For the second year in a row, Muslims in Southeast Asia will be celebrating in a low-key fashion with many away from their families. Here’s hoping these ads would cheer them up.
Ini Iklan Raya, Tau!
This delightfully smart and funny ad is hands down the best Raya ad of the year—perhaps even the best in recent years. Festive ads in Malaysia tend to be feature women characters around tiring stereotypes: the mother who nags her daughter about not being married, the woman who toils in the kitchen, the mother in a small town lamenting the absence of her children who are working in a big city.
In this spin, Malaysian filmmaker Junad M. Nor wrote a script to turn these stereotypes on its head. And boy did she deliver. Achingly funny lines pepper the film, delivered with comedic prowess by notable names such as Fauziah Nawi, Sharifah Shahira, Batrisyia Razak and Amerul Affendy. We literally laughed out loud at multiple moments, a rarity in these precious days—Raya ad or otherwise.
Associate creative director at GOVT, Kevin Joseph, said: “This ad isn’t meant to be a lecture, or an admonishment of any kind. We just wanted to make people chuckle and realise that the women in our lives are more than just caretakers and melodramatic criers.”
Raya Kau Kaw Kaw!
Ensemble Worldwide & Universal McCann
Ensemble Worldwide and Universal McCann’s Raya campaign for Ikano Centres—which is part of IKEA Southeast Asia—produced an outlandish Raya ad that even featured outer space. Mak Jemah, the mother character in the story, is upset that her kids will not be able to travel home for Raya this year, and she sets out on an adventure to maximise her celebrations. It’s wacky and slapstick but still a little bit wonderful.
Didi Pirinyuang, executive creative director of Ensemble Worldwide said: “With all the world’s big celebrations suspended by the pandemic, we wanted to use the opportunity to let people forget about their problems for a while. That feeling that yes, no matter what, we’re going to celebrate Raya to the max, in however we know how, and make it memorable despite everything.”
Recently, Petronas has been skewing heavily towards long, music-forward animated films—perhaps due to production limitations during Covid. This one, however, falls slightly short of the charming Deepavali film it put out last year as well as the epic eraser battle for Merdeka last year.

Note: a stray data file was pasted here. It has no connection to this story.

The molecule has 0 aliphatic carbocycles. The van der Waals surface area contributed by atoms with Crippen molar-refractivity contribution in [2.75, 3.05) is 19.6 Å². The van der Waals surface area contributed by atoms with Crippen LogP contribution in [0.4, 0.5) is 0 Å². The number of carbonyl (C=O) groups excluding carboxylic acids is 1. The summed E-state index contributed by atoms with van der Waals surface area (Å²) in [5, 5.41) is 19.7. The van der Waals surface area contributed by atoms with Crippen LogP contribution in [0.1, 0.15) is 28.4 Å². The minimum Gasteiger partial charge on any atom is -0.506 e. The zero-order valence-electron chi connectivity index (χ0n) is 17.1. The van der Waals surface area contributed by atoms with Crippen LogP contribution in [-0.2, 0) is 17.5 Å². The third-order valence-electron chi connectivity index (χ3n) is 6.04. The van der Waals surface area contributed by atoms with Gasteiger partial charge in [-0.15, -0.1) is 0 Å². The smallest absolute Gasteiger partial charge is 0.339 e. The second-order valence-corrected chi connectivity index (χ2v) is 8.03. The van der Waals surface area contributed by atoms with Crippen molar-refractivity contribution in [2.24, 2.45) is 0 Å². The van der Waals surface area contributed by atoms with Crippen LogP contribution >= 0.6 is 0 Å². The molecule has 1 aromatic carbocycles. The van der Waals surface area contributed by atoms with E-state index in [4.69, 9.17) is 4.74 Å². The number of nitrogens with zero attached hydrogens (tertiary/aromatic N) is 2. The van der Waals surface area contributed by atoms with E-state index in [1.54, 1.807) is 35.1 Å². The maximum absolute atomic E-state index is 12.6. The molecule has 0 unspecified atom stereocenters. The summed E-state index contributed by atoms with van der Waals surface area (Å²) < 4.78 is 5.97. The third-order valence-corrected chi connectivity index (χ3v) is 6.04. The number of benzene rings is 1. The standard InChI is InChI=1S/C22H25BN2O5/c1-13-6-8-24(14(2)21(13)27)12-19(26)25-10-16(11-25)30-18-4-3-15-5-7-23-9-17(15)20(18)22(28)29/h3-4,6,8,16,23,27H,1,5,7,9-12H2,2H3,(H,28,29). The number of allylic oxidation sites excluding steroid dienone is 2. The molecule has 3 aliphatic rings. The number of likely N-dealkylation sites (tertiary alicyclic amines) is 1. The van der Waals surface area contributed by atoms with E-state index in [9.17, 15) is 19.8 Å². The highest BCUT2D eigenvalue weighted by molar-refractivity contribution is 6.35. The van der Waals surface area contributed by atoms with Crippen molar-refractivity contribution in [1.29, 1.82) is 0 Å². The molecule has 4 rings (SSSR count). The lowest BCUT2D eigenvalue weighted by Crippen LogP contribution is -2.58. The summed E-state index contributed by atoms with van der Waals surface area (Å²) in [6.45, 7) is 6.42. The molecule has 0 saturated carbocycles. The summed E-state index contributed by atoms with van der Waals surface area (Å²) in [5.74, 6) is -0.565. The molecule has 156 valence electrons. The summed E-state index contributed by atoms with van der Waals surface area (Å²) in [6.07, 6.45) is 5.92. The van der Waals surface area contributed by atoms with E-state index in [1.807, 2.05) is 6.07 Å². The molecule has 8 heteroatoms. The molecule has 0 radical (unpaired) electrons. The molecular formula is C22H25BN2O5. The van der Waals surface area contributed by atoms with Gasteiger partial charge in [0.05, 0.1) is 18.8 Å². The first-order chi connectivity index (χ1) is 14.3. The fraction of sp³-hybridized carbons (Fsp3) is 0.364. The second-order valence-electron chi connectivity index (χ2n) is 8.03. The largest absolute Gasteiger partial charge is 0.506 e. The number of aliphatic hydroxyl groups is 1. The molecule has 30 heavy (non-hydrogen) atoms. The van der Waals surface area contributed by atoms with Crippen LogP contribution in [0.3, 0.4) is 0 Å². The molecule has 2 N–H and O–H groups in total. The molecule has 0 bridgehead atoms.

The film revolves around Poji, a delivery rider who misses his mother and hallucinates his neighbour taking on the form of his mother. The neighbour in question, an unassumingly cranky woman, turns out to be a nice person all along and offers the protagonist Raya food at the end, saving him from having to eat plain white bread. Oh, and the narrator is a well-dressed spotted dove.
My Happy Table
This tear-jerker features real-life stories of Malaysian McDonald’s staff in Singapore who are unable to return home this Ramadan and Raya period because of border closures. The brand featured three restaurant workers who were ‘surprised’ with an AR projection of their families in Malaysia so that they’re able to (virtually) break fast together.
Despite it having all the makings of an overly dramatic sob-story, it somehow works. It really, really works. Maybe it’s the naturalistic writing or the general relatability of the story, but it really got to us. “Three months here feels like I haven’t met them in three years,” one featured staff member says. Cue the Syawal tears.
Kasih Dari Hati
Sure, this film ticks off a few Raya ad stereotypes, but we like it for its ability to seamlessly feature the brand product—in this case Oppo’s IoT solutions. The film starts with a widower who is being told off by his long-distance daughter about following his doctor’s orders to exercise more. His daughter vowed to follow his running tracks via GPS.
The father character, who doesn't like to exercise, then devises creative ways to ‘cheat’ so that his daughter will think he’s been putting in the miles. It would have done the film well to end there on a comedic note, but of course, what’s a Raya ad without gratuitous footage of family members seeking forgiveness?
Norman Tang, creative director of Ensemble Worldwide, said: “We combined our real-life stories to shape the character of Fatin as an archetype of a KL urbanite coming to the city for work, away from home and parents. Cheeky and lighthearted, yet with deeper layers of love, filial responsibility, and the pain of separation, it was a collective decision to go with this story as it resonates so well.”